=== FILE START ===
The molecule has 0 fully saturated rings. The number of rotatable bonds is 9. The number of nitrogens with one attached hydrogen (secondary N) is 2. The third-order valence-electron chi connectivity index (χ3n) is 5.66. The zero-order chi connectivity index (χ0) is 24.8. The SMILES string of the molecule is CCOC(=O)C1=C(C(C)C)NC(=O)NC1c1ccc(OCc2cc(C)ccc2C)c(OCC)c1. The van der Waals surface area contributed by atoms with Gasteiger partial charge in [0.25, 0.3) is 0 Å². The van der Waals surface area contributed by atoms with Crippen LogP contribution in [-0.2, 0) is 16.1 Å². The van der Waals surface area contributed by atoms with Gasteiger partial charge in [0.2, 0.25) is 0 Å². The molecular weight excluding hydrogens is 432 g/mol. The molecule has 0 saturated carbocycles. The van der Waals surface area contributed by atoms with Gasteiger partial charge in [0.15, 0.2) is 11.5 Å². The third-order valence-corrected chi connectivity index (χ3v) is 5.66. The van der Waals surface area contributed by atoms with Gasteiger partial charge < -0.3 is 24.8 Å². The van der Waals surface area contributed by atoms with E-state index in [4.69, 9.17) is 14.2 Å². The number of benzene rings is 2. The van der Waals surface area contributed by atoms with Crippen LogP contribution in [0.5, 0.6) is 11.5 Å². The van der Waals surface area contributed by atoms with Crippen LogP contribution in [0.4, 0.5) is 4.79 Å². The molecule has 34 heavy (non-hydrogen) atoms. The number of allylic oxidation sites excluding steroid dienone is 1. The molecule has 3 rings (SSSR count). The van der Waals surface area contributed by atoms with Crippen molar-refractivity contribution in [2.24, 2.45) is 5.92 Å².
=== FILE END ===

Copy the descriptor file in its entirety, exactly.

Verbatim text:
The molecule has 0 fully saturated rings. The number of rotatable bonds is 9. The number of nitrogens with one attached hydrogen (secondary N) is 2. The third-order valence-electron chi connectivity index (χ3n) is 5.66. The zero-order chi connectivity index (χ0) is 24.8. The SMILES string of the molecule is CCOC(=O)C1=C(C(C)C)NC(=O)NC1c1ccc(OCc2cc(C)ccc2C)c(OCC)c1. The van der Waals surface area contributed by atoms with Gasteiger partial charge in [0.25, 0.3) is 0 Å². The van der Waals surface area contributed by atoms with Crippen LogP contribution in [-0.2, 0) is 16.1 Å². The van der Waals surface area contributed by atoms with Gasteiger partial charge in [0.2, 0.25) is 0 Å². The molecular weight excluding hydrogens is 432 g/mol. The molecule has 0 saturated carbocycles. The van der Waals surface area contributed by atoms with Gasteiger partial charge in [0.15, 0.2) is 11.5 Å². The third-order valence-corrected chi connectivity index (χ3v) is 5.66. The van der Waals surface area contributed by atoms with Gasteiger partial charge < -0.3 is 24.8 Å². The van der Waals surface area contributed by atoms with E-state index in [4.69, 9.17) is 14.2 Å². The number of benzene rings is 2. The van der Waals surface area contributed by atoms with Crippen LogP contribution in [0.5, 0.6) is 11.5 Å². The van der Waals surface area contributed by atoms with Crippen LogP contribution in [0.4, 0.5) is 4.79 Å². The molecule has 34 heavy (non-hydrogen) atoms. The number of allylic oxidation sites excluding steroid dienone is 1. The molecule has 3 rings (SSSR count). The van der Waals surface area contributed by atoms with Crippen molar-refractivity contribution in [2.24, 2.45) is 5.92 Å².